Still, I can't find too much fault with this novel for being what it was, a work of popular entertainment. The writing is so immersive that I have little doubt its scenes and characters will leave an impression on my memory for years to come. Dickens's droll sense of humor and his attention to the world around him are still a pleasure. For a trip back into mid-19th century England, it may be difficult to do better.
Lastly, I have to commend audiobook voice actor Simon Vance for nailing the narration. From Mr. Peggotty’s salty accent to Uriah Heep’s groveling, he really brings out the characters.
While no one can replace Carl Sagan, Tyson might be the nearest thing the 2010s have to him, a friendly advocate of the sciences who knows how to explain abstract topics in everyday language without dumbing them down or dissipating their inherent wonder. I enjoyed his series on NOVA, so I decided to pick up this book after I noticed it on sale at audible.
No regrets. If you want an introduction or a refresher course on the basics of astronomy and astrophysics, this series of essays on various topics should fill in the gaps nicely. Tyson covers topics such as the mechanics of the solar system, the formation of the Earth and planets, the Big Bang and the origins of the universe, and the essential concepts of 20th century physics (quantum theory, relativity, subatomic particles, forces, string theory). Much of the ground Tyson treads will be familiar to those who watched Dr. Sagan's classic Cosmos series in the early 1980s, but a lot of discoveries have been made since then, so the update is worthwhile. Like Sagan, Tyson makes no bones about the fact that he sees science, not religion/superstition/mysticism, as the only reliable tool for understanding how the universe actually works. As he points out, no religious text has yet proved useful for predicting physical phenomena -- in fact, The Bible significantly misstates the value of Pi. (However, he's much less obnoxious about it than Dawkins.)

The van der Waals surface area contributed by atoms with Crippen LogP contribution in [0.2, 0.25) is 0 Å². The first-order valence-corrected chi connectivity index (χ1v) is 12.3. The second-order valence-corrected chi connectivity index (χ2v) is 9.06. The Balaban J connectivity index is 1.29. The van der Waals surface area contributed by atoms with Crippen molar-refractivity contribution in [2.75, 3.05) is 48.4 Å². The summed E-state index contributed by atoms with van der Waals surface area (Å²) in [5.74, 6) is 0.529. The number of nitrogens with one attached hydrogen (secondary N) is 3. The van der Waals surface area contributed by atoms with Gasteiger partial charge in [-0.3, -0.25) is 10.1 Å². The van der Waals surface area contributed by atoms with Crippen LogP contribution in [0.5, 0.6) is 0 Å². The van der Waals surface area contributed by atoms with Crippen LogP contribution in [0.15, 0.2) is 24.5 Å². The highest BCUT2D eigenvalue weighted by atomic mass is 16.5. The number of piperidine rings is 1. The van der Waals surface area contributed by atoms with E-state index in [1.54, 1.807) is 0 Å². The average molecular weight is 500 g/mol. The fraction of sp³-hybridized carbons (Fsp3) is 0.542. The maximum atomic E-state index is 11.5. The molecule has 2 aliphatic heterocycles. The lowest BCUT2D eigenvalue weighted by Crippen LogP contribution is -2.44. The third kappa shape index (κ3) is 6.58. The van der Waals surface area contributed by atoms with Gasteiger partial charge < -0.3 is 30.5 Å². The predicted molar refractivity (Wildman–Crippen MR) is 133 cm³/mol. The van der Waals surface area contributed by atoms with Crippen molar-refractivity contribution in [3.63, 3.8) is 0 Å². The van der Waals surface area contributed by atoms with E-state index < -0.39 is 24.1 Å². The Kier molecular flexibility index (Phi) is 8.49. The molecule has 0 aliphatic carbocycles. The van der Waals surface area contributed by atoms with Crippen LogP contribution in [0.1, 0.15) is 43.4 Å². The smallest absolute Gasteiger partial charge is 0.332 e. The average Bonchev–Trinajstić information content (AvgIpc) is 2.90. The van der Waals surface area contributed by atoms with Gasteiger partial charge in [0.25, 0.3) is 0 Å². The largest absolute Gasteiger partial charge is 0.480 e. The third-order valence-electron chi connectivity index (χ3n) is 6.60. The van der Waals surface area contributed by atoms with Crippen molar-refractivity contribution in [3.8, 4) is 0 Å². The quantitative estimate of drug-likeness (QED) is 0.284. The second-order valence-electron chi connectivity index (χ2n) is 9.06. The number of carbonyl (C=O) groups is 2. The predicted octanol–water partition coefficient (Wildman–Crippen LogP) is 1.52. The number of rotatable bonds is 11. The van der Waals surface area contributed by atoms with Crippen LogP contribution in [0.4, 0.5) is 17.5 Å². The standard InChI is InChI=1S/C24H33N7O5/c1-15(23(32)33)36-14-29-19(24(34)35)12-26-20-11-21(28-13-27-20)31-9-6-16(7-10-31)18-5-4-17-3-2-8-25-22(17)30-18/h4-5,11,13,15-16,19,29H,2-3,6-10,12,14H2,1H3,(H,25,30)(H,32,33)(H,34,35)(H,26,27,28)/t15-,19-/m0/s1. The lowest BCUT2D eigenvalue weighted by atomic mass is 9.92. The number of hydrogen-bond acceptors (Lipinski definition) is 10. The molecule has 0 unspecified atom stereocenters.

Tyson also spends some time nitpicking on the scientific errors in several Hollywood blockbusters. Yes, he's that guy -- the one that you stopped inviting to Doctor Who night.
If I have a complaint about this book, it's that its provenance as a collection of articles is pretty obvious. Things that were stated as assumptions or background information in one chapter will be repeated again a few chapters later. The editor could have done a better job integrating everything. And it's probably not a book I'd recommend to more knowledgeable readers; most of the information here, though presented in an appealing, accessible way, is basic.
The cover blurb bills this an over-the-top, edgy satire, which is what I look for from Chuck P. However, the actual novel is more of a juvenile farce, as though the author went on a South Park binge, then wrote it.